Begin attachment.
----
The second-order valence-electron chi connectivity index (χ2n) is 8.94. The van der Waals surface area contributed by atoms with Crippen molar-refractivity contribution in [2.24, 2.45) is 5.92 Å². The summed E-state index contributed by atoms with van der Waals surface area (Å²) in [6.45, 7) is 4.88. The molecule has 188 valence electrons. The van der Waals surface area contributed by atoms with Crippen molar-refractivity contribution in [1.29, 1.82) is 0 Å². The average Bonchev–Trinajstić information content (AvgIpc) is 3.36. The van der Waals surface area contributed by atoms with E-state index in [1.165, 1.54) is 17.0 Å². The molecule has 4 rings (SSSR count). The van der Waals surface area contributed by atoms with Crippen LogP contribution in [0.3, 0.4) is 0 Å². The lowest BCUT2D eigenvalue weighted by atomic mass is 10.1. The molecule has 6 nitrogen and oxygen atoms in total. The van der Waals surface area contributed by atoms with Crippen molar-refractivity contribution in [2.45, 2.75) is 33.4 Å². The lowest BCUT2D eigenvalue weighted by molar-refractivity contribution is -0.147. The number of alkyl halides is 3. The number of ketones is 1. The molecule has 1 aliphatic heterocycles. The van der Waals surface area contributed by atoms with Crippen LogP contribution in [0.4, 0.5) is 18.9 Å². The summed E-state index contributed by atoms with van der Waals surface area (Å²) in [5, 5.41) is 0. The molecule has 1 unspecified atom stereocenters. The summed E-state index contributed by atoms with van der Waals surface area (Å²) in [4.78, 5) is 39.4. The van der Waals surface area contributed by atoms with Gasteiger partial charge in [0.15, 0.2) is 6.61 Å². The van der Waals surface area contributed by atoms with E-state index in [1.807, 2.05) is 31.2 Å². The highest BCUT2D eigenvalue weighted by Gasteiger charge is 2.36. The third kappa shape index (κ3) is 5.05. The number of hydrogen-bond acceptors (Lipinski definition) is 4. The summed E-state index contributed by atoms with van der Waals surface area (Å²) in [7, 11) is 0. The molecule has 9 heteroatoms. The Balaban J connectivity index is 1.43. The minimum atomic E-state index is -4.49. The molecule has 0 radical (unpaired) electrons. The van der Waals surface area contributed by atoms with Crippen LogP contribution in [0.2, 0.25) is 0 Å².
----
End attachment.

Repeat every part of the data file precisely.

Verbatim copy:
The second-order valence-electron chi connectivity index (χ2n) is 8.94. The van der Waals surface area contributed by atoms with Crippen molar-refractivity contribution in [2.24, 2.45) is 5.92 Å². The summed E-state index contributed by atoms with van der Waals surface area (Å²) in [6.45, 7) is 4.88. The molecule has 188 valence electrons. The van der Waals surface area contributed by atoms with Crippen molar-refractivity contribution in [1.29, 1.82) is 0 Å². The average Bonchev–Trinajstić information content (AvgIpc) is 3.36. The van der Waals surface area contributed by atoms with E-state index in [1.165, 1.54) is 17.0 Å². The molecule has 4 rings (SSSR count). The van der Waals surface area contributed by atoms with Crippen LogP contribution in [0.3, 0.4) is 0 Å². The lowest BCUT2D eigenvalue weighted by atomic mass is 10.1. The molecule has 6 nitrogen and oxygen atoms in total. The van der Waals surface area contributed by atoms with Crippen molar-refractivity contribution in [2.45, 2.75) is 33.4 Å². The lowest BCUT2D eigenvalue weighted by molar-refractivity contribution is -0.147. The number of alkyl halides is 3. The number of ketones is 1. The molecule has 1 aliphatic heterocycles. The van der Waals surface area contributed by atoms with Crippen LogP contribution in [0.4, 0.5) is 18.9 Å². The summed E-state index contributed by atoms with van der Waals surface area (Å²) in [5, 5.41) is 0. The molecule has 1 unspecified atom stereocenters. The summed E-state index contributed by atoms with van der Waals surface area (Å²) in [4.78, 5) is 39.4. The van der Waals surface area contributed by atoms with Gasteiger partial charge in [0.15, 0.2) is 6.61 Å². The van der Waals surface area contributed by atoms with E-state index in [1.807, 2.05) is 31.2 Å². The highest BCUT2D eigenvalue weighted by Gasteiger charge is 2.36. The third kappa shape index (κ3) is 5.05. The number of hydrogen-bond acceptors (Lipinski definition) is 4. The summed E-state index contributed by atoms with van der Waals surface area (Å²) in [7, 11) is 0. The molecule has 9 heteroatoms. The Balaban J connectivity index is 1.43. The minimum atomic E-state index is -4.49. The molecule has 0 radical (unpaired) electrons. The van der Waals surface area contributed by atoms with Crippen LogP contribution in [0.2, 0.25) is 0 Å².